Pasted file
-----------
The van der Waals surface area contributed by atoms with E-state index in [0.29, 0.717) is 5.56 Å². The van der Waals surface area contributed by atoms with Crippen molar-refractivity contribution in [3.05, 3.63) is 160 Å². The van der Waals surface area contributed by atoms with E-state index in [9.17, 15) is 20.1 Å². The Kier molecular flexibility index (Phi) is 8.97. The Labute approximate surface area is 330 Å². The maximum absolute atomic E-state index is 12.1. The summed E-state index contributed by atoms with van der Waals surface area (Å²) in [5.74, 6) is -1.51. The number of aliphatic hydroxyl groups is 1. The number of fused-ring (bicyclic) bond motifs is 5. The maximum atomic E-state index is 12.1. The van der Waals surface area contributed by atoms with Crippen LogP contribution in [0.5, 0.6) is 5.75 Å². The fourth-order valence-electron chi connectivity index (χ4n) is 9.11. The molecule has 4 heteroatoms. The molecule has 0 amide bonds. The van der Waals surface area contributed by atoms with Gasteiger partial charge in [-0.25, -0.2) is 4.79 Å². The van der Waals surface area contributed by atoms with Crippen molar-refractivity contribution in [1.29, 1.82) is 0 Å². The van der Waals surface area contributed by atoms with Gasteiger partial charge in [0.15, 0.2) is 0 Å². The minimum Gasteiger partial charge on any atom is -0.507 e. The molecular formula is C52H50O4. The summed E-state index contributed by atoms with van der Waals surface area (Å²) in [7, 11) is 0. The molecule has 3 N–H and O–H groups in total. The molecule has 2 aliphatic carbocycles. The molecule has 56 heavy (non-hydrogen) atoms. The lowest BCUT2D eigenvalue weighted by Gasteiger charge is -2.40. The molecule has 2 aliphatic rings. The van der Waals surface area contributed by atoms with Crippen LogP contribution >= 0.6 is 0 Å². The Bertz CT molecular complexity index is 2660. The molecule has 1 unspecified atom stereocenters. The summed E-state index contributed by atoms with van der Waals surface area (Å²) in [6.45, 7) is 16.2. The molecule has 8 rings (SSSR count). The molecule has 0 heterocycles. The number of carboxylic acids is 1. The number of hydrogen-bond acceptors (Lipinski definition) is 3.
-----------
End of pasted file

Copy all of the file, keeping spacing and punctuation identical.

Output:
The van der Waals surface area contributed by atoms with E-state index in [0.29, 0.717) is 5.56 Å². The van der Waals surface area contributed by atoms with Crippen molar-refractivity contribution in [3.05, 3.63) is 160 Å². The van der Waals surface area contributed by atoms with E-state index in [9.17, 15) is 20.1 Å². The Kier molecular flexibility index (Phi) is 8.97. The Labute approximate surface area is 330 Å². The maximum absolute atomic E-state index is 12.1. The summed E-state index contributed by atoms with van der Waals surface area (Å²) in [5.74, 6) is -1.51. The number of aliphatic hydroxyl groups is 1. The number of fused-ring (bicyclic) bond motifs is 5. The maximum atomic E-state index is 12.1. The van der Waals surface area contributed by atoms with Crippen LogP contribution in [0.5, 0.6) is 5.75 Å². The fourth-order valence-electron chi connectivity index (χ4n) is 9.11. The molecule has 4 heteroatoms. The molecule has 0 amide bonds. The van der Waals surface area contributed by atoms with Gasteiger partial charge in [-0.25, -0.2) is 4.79 Å². The van der Waals surface area contributed by atoms with Crippen molar-refractivity contribution in [1.29, 1.82) is 0 Å². The van der Waals surface area contributed by atoms with Gasteiger partial charge in [0.15, 0.2) is 0 Å². The minimum Gasteiger partial charge on any atom is -0.507 e. The molecular formula is C52H50O4. The summed E-state index contributed by atoms with van der Waals surface area (Å²) in [7, 11) is 0. The molecule has 3 N–H and O–H groups in total. The molecule has 2 aliphatic carbocycles. The molecule has 56 heavy (non-hydrogen) atoms. The lowest BCUT2D eigenvalue weighted by Gasteiger charge is -2.40. The molecule has 2 aliphatic rings. The van der Waals surface area contributed by atoms with Crippen LogP contribution >= 0.6 is 0 Å². The Bertz CT molecular complexity index is 2660. The molecule has 1 unspecified atom stereocenters. The summed E-state index contributed by atoms with van der Waals surface area (Å²) in [6.45, 7) is 16.2. The molecule has 8 rings (SSSR count). The molecule has 0 heterocycles. The number of carboxylic acids is 1. The number of hydrogen-bond acceptors (Lipinski definition) is 3.